Delft Tiles

In 1939, Longmead House was demolished by the owner and property developer Basil Underwood. Seventeen Delft tiles were rescued from the demolition of Longmead House and were gifted to Reverend de Blogue, who had them installed in the floor, under the east window of St Mary’s Church. Today these tiles are underneath the Altar. The tiles date from between 1710 and 1850. Originally these tiles, probably formed the decoration around a fireplace in another Grand old House. Longmead House was built in 1866, so the tiles were not new when the house was built, and we suspect that the tiles were recycled and were maybe used in Longmead House’s Chapel. These tiles are another early example of architectural salvage and recycling.

They are today, concreted into the floor underneath the Altar in St. Mary’s Church. These tiles were made in Holland, some have religious scenes from the Bible, with Chapter and verse on them. Nine of the tiles were made from 1720-1780, identified from the corner motifs and the rest from 1810-1850. (There are 17 tiles in total) The only tile without a biblical scene is, Tile 14, the Galleon, which is also the oldest, made between 1650-1680.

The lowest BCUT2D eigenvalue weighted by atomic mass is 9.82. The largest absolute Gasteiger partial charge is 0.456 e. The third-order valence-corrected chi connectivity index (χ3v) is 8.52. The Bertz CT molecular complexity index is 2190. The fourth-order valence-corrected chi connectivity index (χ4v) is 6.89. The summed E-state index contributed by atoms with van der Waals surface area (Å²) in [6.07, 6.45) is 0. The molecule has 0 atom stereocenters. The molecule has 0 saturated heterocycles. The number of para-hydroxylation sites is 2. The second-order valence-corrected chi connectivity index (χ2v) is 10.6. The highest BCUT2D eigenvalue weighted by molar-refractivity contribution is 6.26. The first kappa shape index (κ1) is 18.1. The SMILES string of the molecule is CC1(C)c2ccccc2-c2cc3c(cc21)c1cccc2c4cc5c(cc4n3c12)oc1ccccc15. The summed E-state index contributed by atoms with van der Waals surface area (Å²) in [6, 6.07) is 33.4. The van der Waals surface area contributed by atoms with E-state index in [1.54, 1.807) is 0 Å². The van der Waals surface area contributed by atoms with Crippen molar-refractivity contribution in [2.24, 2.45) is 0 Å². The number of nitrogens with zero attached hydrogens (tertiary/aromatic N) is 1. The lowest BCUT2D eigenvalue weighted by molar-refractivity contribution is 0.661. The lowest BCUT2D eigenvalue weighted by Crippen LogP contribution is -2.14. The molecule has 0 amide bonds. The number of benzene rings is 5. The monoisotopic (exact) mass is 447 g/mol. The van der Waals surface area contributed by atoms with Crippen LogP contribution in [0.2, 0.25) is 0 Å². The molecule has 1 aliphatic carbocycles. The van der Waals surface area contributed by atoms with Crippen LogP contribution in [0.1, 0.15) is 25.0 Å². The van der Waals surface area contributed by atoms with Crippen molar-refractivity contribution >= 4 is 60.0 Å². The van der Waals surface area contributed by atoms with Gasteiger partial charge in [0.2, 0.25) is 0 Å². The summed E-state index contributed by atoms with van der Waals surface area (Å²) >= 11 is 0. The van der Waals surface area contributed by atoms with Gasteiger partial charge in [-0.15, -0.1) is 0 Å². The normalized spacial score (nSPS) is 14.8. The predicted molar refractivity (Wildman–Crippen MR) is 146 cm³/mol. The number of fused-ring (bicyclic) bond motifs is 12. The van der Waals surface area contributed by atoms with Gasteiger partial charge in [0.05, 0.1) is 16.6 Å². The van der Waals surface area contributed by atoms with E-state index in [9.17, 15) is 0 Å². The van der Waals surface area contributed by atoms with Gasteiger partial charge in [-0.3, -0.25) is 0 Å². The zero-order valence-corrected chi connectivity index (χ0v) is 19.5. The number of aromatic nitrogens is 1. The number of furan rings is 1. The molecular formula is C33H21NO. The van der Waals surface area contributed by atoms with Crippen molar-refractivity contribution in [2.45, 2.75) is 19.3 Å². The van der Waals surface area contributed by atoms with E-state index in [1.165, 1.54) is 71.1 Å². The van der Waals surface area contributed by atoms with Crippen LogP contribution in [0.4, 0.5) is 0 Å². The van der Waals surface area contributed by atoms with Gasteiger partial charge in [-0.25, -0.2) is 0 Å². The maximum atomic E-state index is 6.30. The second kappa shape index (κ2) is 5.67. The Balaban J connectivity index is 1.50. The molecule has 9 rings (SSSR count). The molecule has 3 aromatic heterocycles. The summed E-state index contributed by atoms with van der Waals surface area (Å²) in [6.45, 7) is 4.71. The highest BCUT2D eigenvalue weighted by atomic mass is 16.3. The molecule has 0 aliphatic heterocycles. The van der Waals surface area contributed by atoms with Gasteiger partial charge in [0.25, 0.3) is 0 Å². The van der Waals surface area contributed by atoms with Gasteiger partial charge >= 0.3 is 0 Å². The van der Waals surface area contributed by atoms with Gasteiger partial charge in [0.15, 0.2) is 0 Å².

(Click on an image to enlarge)


The corner motifs of Carnation, Ox Head or Spider, can indicate what the year of manufacture was. All the tiles have a Biblical scene between two blue circles, which means they were made in Rotterdam, Holland.